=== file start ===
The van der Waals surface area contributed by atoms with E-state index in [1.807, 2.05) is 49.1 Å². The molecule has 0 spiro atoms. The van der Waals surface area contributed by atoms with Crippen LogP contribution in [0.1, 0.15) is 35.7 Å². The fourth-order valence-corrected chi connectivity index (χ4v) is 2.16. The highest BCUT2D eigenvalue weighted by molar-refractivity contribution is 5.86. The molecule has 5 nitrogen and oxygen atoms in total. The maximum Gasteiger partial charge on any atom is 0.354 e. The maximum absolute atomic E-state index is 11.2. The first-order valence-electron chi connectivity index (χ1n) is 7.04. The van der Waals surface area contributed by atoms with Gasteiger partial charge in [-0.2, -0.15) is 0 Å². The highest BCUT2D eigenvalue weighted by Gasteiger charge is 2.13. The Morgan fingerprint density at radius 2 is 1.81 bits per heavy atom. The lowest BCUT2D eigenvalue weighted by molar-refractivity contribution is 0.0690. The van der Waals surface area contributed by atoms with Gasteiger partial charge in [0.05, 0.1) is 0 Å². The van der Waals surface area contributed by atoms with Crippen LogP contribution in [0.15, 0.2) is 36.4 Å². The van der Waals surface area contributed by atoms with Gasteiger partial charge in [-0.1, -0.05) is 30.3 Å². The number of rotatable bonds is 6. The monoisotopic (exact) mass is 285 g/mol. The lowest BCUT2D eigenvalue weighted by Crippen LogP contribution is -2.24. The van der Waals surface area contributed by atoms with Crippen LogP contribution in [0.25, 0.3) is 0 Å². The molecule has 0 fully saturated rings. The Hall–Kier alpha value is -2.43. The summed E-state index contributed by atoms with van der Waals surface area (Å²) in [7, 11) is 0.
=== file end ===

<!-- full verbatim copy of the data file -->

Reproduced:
The van der Waals surface area contributed by atoms with E-state index in [1.807, 2.05) is 49.1 Å². The molecule has 0 spiro atoms. The van der Waals surface area contributed by atoms with Crippen LogP contribution in [0.1, 0.15) is 35.7 Å². The fourth-order valence-corrected chi connectivity index (χ4v) is 2.16. The highest BCUT2D eigenvalue weighted by molar-refractivity contribution is 5.86. The molecule has 5 nitrogen and oxygen atoms in total. The maximum Gasteiger partial charge on any atom is 0.354 e. The maximum absolute atomic E-state index is 11.2. The first-order valence-electron chi connectivity index (χ1n) is 7.04. The van der Waals surface area contributed by atoms with Gasteiger partial charge in [-0.2, -0.15) is 0 Å². The highest BCUT2D eigenvalue weighted by Gasteiger charge is 2.13. The Morgan fingerprint density at radius 2 is 1.81 bits per heavy atom. The lowest BCUT2D eigenvalue weighted by molar-refractivity contribution is 0.0690. The van der Waals surface area contributed by atoms with Gasteiger partial charge in [0.05, 0.1) is 0 Å². The van der Waals surface area contributed by atoms with Crippen LogP contribution in [0.15, 0.2) is 36.4 Å². The van der Waals surface area contributed by atoms with Gasteiger partial charge in [-0.1, -0.05) is 30.3 Å². The number of rotatable bonds is 6. The monoisotopic (exact) mass is 285 g/mol. The lowest BCUT2D eigenvalue weighted by Crippen LogP contribution is -2.24. The van der Waals surface area contributed by atoms with Crippen LogP contribution in [0.25, 0.3) is 0 Å². The molecule has 0 fully saturated rings. The Hall–Kier alpha value is -2.43. The summed E-state index contributed by atoms with van der Waals surface area (Å²) in [7, 11) is 0.